Ellis - Day in, Day OutMany of her books are set in college or high school, often dealing with confused, over-sexed girls age 17-19, such as Campus Jungle, Campus Kittens, The Cool Co-eds, After Class, High Shcool Hellion, Girl’s Dormitory, Odd Girl on Campus, Campus Pet, Campus Rebel, Campus Affair, etc.  Her other themes are young women in the entertainment industry (Flame, Redhead, Pleasure Girl, Daughter of Shame) and young women in the office work life (Temporary Secretaryl, Executive Sweet), and bored housewives (Day In, Day Out, Married Too Young, No Last Names).  She also wrote quite a few of the Midwood doubles and triples under Ellis, Michaels, and some other names.  Rader did the covers of most of Ellis’ books — they seemed a good match.

The hellion in Faculty Wife is not Fran but 19 year old Shirl, a spoiled rich girl who can’t stand to not get her way, or whatever man she wants, student or professor.  She is sleeping with a grad student and the drama teacher, and she has her gun sites on Craig, Fran’s husband.  A newlywed, he has no interest and that drives her crazy, so she sets up a situation and tries to break up the marriage.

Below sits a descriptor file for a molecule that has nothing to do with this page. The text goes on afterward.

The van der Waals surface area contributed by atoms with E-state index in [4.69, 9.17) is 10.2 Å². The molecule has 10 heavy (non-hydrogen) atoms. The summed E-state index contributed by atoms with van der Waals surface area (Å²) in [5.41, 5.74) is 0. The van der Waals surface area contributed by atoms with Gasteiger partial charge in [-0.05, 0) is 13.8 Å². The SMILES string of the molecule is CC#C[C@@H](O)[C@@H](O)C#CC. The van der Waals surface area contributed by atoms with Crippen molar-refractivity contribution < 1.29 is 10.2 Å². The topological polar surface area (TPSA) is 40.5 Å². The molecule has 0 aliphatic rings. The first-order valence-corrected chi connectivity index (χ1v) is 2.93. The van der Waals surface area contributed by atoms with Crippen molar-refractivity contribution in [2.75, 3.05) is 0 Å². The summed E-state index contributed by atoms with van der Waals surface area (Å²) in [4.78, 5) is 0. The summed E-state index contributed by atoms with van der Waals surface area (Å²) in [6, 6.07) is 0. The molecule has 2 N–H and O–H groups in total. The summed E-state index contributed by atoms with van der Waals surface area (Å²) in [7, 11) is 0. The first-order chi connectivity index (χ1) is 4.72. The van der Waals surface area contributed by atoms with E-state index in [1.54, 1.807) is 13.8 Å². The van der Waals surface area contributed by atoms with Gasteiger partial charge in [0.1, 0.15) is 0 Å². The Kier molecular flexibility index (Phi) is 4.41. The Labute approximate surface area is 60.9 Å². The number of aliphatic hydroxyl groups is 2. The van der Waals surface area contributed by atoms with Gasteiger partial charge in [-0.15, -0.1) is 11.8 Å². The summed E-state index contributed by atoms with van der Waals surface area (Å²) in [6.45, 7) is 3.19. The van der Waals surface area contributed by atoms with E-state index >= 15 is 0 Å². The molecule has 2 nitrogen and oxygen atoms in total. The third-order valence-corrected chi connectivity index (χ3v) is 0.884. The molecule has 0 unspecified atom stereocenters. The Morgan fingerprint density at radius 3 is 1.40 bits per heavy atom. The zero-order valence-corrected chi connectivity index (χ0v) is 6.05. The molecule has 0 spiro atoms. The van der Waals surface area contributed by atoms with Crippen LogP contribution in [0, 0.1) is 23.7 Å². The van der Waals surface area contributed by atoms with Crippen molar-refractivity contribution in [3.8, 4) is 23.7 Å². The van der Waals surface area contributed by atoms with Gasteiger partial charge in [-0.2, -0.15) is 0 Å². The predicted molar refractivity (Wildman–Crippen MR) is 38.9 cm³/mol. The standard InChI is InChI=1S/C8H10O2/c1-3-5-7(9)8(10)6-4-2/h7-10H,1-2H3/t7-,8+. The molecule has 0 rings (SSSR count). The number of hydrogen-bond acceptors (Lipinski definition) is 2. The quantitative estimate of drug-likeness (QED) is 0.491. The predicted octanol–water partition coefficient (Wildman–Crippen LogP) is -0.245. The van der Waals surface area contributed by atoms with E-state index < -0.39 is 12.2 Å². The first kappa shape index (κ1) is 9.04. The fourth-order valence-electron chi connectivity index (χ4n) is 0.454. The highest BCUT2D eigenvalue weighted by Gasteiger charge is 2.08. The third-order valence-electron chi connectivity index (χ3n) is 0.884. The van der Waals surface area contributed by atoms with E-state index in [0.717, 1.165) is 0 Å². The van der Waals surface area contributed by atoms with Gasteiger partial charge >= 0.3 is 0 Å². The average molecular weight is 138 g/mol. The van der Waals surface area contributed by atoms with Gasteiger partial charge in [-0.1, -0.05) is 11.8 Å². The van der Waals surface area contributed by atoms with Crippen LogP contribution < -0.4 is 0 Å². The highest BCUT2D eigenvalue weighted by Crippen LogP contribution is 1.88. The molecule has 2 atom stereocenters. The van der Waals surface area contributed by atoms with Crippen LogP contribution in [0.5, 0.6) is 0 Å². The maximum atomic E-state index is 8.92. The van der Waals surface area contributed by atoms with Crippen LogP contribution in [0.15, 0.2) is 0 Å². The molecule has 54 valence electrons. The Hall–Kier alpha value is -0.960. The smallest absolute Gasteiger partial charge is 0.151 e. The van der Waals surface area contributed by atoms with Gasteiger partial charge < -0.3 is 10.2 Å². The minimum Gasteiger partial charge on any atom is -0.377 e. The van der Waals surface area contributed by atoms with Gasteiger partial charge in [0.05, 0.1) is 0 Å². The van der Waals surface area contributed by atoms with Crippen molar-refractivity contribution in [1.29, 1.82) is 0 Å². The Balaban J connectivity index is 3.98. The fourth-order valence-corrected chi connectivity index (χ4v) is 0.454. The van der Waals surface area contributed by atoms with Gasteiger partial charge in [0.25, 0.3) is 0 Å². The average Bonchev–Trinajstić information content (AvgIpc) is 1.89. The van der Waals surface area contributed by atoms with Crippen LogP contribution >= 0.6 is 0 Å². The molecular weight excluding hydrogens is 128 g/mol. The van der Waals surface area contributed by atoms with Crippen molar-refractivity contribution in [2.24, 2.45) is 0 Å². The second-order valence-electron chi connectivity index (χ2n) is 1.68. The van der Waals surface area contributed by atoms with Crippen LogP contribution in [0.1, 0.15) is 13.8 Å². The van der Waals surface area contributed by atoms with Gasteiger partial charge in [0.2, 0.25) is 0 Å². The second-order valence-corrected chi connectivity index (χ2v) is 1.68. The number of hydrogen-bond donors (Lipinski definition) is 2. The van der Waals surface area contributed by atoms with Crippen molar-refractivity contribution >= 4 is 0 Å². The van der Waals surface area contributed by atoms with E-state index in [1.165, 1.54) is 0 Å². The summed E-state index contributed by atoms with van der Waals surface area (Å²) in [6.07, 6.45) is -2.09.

Fran is gorgeous, but the students are not chasing her — other professors are, damn that she’s married.  Ellis captures the little petty sexual games within academic politics well.

The nice irony is that Fran, thinking Craig cheated on her with Shirl, goes out and sleeps with the drama prof as revenge…then she finds out Craig neverdid anything and Shirl made it up.  Fran shows no guilt or remorse.